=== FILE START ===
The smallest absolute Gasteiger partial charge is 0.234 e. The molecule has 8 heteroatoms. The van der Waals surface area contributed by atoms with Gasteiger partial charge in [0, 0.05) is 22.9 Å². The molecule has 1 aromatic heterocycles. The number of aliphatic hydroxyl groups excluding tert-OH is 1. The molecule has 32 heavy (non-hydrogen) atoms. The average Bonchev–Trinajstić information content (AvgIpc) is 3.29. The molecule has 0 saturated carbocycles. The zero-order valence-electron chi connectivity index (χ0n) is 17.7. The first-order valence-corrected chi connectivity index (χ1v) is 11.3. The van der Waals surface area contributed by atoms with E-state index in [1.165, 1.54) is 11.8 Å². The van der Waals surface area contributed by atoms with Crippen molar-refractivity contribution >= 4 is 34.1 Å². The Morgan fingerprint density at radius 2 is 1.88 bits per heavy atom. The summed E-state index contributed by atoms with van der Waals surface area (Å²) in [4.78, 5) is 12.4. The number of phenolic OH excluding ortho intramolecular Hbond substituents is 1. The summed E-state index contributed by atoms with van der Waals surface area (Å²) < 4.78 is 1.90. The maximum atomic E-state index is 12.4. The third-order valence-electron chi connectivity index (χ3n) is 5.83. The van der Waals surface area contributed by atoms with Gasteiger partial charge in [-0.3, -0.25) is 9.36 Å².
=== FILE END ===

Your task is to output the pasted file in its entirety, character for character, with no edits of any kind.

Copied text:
The smallest absolute Gasteiger partial charge is 0.234 e. The molecule has 8 heteroatoms. The van der Waals surface area contributed by atoms with Gasteiger partial charge in [0, 0.05) is 22.9 Å². The molecule has 1 aromatic heterocycles. The number of aliphatic hydroxyl groups excluding tert-OH is 1. The molecule has 32 heavy (non-hydrogen) atoms. The average Bonchev–Trinajstić information content (AvgIpc) is 3.29. The molecule has 0 saturated carbocycles. The zero-order valence-electron chi connectivity index (χ0n) is 17.7. The first-order valence-corrected chi connectivity index (χ1v) is 11.3. The van der Waals surface area contributed by atoms with E-state index in [1.165, 1.54) is 11.8 Å². The van der Waals surface area contributed by atoms with Crippen molar-refractivity contribution >= 4 is 34.1 Å². The Morgan fingerprint density at radius 2 is 1.88 bits per heavy atom. The summed E-state index contributed by atoms with van der Waals surface area (Å²) in [4.78, 5) is 12.4. The number of phenolic OH excluding ortho intramolecular Hbond substituents is 1. The summed E-state index contributed by atoms with van der Waals surface area (Å²) < 4.78 is 1.90. The maximum atomic E-state index is 12.4. The third-order valence-electron chi connectivity index (χ3n) is 5.83. The van der Waals surface area contributed by atoms with Gasteiger partial charge in [-0.3, -0.25) is 9.36 Å².